Tuesday, July 16, 2024

Virginia Democrats Block Governor’s Effort to Ease State Push Toward Electric Vehicles

Democrat state senators in Virginia have blocked an attempt led by GOP Gov. Glenn Youngkin to repeal portions of a state law aimed at increasing the number of electric vehicles on the road through adopting California’s strict air quality standards.

The party-line vote earlier this week killed legislation that would have prohibited the state’s Air Pollution Control Board from implementing a program for low-emissions and zero-emissions motor vehicles starting with model year 2025 models and also would have prohibited the state from requiring new vehicles comply with emissions standards adopted by California under the federal Clean Air Act.

A Virginia measure passed during the tenure of former Democrat Gov. Ralph Northam directs the state to match its vehicle emissions standards with those from California, which has a special allowance from the federal Environmental Protection Agency to set its own Clean Air Act standards. California is on course to ban the sale of new gas-powered cars and trucks by 2035.

Arguing California’s emissions provisions are too aggressive and infringe on personal freedoms, Youngkin sought to scale down Virginia’s standards. He contended regulations calling for more EVs would strain the state’s electricity grid.

The Northam administration outsourced Virginia’s automotive regulations to bureaucrats from California “that aren’t even elected by Virginians to dictate whether we buy cars that are powered by electricity or by fossil fuels,” Youngkin said
in a recent report by the Washington Examiner. “This should be a decision taken by Virginians.”

In his first term as governor, Younkgkin has asked state lawmakers  to reevaluate the Virginia Clean Economy Act, a 2020 law that set deadlines for the state’s utilities to cease generating electricity from fossil fuels, shift toward more reliance on renewable sources such as wind and solar — and sever the connection between the air regulations in Virginia and California.Virginia’s and California’s air regulations.
While Democrats wholeheartedly support the California-led standards and control the state Senate, Republicans control the House of Delegates and are expected to ultimately gain approval to repeal the stricter air quality standards.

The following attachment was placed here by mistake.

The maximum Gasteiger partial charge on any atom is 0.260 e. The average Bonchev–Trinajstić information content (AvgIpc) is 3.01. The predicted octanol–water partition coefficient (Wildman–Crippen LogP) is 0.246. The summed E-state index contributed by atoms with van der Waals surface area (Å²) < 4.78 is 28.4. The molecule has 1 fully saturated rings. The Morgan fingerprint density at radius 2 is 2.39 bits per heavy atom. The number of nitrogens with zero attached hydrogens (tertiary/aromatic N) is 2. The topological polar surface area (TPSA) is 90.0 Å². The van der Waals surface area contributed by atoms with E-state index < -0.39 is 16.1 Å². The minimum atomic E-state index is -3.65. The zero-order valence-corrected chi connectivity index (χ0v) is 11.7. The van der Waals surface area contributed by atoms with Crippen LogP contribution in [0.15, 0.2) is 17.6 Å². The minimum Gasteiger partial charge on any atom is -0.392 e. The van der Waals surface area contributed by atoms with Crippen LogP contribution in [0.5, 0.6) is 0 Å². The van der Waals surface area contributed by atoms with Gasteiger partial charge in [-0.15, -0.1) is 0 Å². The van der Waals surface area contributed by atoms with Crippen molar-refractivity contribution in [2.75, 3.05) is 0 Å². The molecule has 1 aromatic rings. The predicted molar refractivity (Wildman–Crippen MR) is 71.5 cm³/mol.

In the meantime, a group of Republican lawmakers in Wyoming — in the name of safeguarding their state’s oil and gas industries — are spearheading a move in the complete opposite direction, as they attempt to phase out the sale of electric vehicles in the Cowboy State by 2035.

A GOP-sponsored bill claims electric vehicles will curtail Wyoming’s ability to trade with other states.

Besides, ”Wyoming’s vast stretches of highway, coupled with a lack of electric vehicle charging infrastructure, make the widespread use of electric vehicles impracticable for the state,” reads the bill, sponsored by Senator Jim Anderson and co-sponsored by five other GOP legislators.

“The proliferation of electric vehicles at the expense of gas-powered vehicles will have deleterious impacts on Wyoming’s communities and will be detrimental to Wyoming’s economy and the ability for the country to efficiently engage in commerce,” the bill further says.

Then again, in a recent interview with the Washington Post, Anderson clarified he’s not seeking to halt all electric vehicle sales.

“I don’t have a problem with electric vehicles at all,” Anderson said in the Post report. Anyone who wants to buy an electric vehicle should have the freedom to,” he said, adding that his friends and members of his family sport EVs.

More than a dozen other states with their vehicle emission standards tied to California rules are also weighing whether or not to abide by the Golden State’s strictest-in-the nation requirement for all new cars, pickups and SUVs to be electric or hydrogen powered by the 2035 deadline.

Under the Clean Air Act, states must follow the federal government’s vehicle emissions standards unless they at least partially choose to follow California’s requirements.